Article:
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Illinois Supreme Court amends CLE rules

Posted on September 30, 2011 by Chris Bonjean
The Illinois Supreme Court has amended some of the rules regarding Minimum Continuing Legal Education (MCLE) for Illinois attorneys.

Among other things, the changes will provide greater flexibility to newly admitted attorneys who need to complete their initial MCLE requirements and make it more attractive for them to participate in an approved mentoring program as part of their initial MCLE requirements.

The Court also eliminated a $20 fee which attorneys had been required to pay to claim credit for participation in non-traditional activities to meet the MCLE requirements.

The amended rules do not change the basic MCLE requirement that attorneys, other than newly admitted lawyers, earn 30 hours of CLE activity during two-year reporting periods beginning in 2012, and 24 hours of certified credit through the 2011 reporting period.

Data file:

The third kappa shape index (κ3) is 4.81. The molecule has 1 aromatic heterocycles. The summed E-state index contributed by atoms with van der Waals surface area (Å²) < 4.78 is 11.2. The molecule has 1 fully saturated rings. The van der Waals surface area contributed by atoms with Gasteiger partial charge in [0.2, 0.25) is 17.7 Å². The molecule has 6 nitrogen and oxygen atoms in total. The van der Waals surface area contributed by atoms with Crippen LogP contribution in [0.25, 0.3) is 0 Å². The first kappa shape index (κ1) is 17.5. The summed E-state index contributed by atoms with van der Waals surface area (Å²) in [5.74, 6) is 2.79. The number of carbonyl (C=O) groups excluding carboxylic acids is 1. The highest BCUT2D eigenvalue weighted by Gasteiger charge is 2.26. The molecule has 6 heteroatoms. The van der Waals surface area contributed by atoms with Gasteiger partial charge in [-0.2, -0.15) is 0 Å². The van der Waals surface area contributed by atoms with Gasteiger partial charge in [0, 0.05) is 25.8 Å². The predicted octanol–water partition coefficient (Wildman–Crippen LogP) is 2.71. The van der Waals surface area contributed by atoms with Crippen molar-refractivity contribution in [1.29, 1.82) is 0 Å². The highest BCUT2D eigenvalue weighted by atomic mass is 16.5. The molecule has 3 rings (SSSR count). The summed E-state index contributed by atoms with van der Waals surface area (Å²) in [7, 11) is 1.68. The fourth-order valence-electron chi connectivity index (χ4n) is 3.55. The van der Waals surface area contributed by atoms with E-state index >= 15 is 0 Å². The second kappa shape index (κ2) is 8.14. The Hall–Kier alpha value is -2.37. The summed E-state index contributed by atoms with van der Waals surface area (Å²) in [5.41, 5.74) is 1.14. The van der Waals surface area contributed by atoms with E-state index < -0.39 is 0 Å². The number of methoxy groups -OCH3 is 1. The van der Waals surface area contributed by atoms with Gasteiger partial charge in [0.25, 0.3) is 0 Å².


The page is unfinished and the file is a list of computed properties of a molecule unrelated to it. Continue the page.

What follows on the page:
Previously, newly-admitted attorneys were required to take a 15-hour Basic Skills Course. New attorneys admitted after October 1, 2011 are still required to take a total of 15 hours of credit for their initial MCLE requirements but the amended rules give these attorneys more options to fulfill these requirements.  New attorneys need to participate in six hours of professional responsibility credit either by attending a six-hour Basic Skills Course or by participating in a mentoring program pre-approved by the Commission on Professionalism. The additional nine MCLE hours can be according to the new lawyer's choosing and may include professional responsibility credits.